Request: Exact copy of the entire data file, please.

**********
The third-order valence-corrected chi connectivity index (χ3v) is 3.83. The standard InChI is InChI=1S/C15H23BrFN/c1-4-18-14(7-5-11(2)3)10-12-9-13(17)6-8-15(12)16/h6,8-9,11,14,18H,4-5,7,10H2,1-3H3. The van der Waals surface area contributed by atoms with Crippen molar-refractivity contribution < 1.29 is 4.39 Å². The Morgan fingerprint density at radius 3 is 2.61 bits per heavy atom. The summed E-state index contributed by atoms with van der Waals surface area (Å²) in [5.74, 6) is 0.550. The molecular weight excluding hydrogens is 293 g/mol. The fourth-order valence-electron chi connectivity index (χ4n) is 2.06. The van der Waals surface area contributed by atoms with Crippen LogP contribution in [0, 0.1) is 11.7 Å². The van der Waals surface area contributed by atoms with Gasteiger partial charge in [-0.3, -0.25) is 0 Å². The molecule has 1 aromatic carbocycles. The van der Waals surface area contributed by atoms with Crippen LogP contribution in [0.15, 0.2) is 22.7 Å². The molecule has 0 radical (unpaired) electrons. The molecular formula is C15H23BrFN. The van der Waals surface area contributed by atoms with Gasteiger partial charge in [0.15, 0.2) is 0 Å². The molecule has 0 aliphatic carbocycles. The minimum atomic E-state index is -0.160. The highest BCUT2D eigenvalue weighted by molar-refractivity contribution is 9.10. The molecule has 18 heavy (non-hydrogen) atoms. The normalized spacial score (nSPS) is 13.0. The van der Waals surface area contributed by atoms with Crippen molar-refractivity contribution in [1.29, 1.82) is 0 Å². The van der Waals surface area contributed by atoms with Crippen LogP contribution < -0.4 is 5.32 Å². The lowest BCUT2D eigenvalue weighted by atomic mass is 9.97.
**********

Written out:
The third-order valence-corrected chi connectivity index (χ3v) is 3.83. The standard InChI is InChI=1S/C15H23BrFN/c1-4-18-14(7-5-11(2)3)10-12-9-13(17)6-8-15(12)16/h6,8-9,11,14,18H,4-5,7,10H2,1-3H3. The van der Waals surface area contributed by atoms with Crippen molar-refractivity contribution < 1.29 is 4.39 Å². The Morgan fingerprint density at radius 3 is 2.61 bits per heavy atom. The summed E-state index contributed by atoms with van der Waals surface area (Å²) in [5.74, 6) is 0.550. The molecular weight excluding hydrogens is 293 g/mol. The fourth-order valence-electron chi connectivity index (χ4n) is 2.06. The van der Waals surface area contributed by atoms with Crippen LogP contribution in [0, 0.1) is 11.7 Å². The van der Waals surface area contributed by atoms with Gasteiger partial charge in [-0.3, -0.25) is 0 Å². The molecule has 1 aromatic carbocycles. The van der Waals surface area contributed by atoms with Crippen LogP contribution in [0.15, 0.2) is 22.7 Å². The molecule has 0 radical (unpaired) electrons. The molecular formula is C15H23BrFN. The van der Waals surface area contributed by atoms with Gasteiger partial charge in [0.15, 0.2) is 0 Å². The molecule has 0 aliphatic carbocycles. The minimum atomic E-state index is -0.160. The highest BCUT2D eigenvalue weighted by molar-refractivity contribution is 9.10. The molecule has 18 heavy (non-hydrogen) atoms. The normalized spacial score (nSPS) is 13.0. The van der Waals surface area contributed by atoms with Crippen molar-refractivity contribution in [1.29, 1.82) is 0 Å². The van der Waals surface area contributed by atoms with Crippen LogP contribution < -0.4 is 5.32 Å². The lowest BCUT2D eigenvalue weighted by atomic mass is 9.97.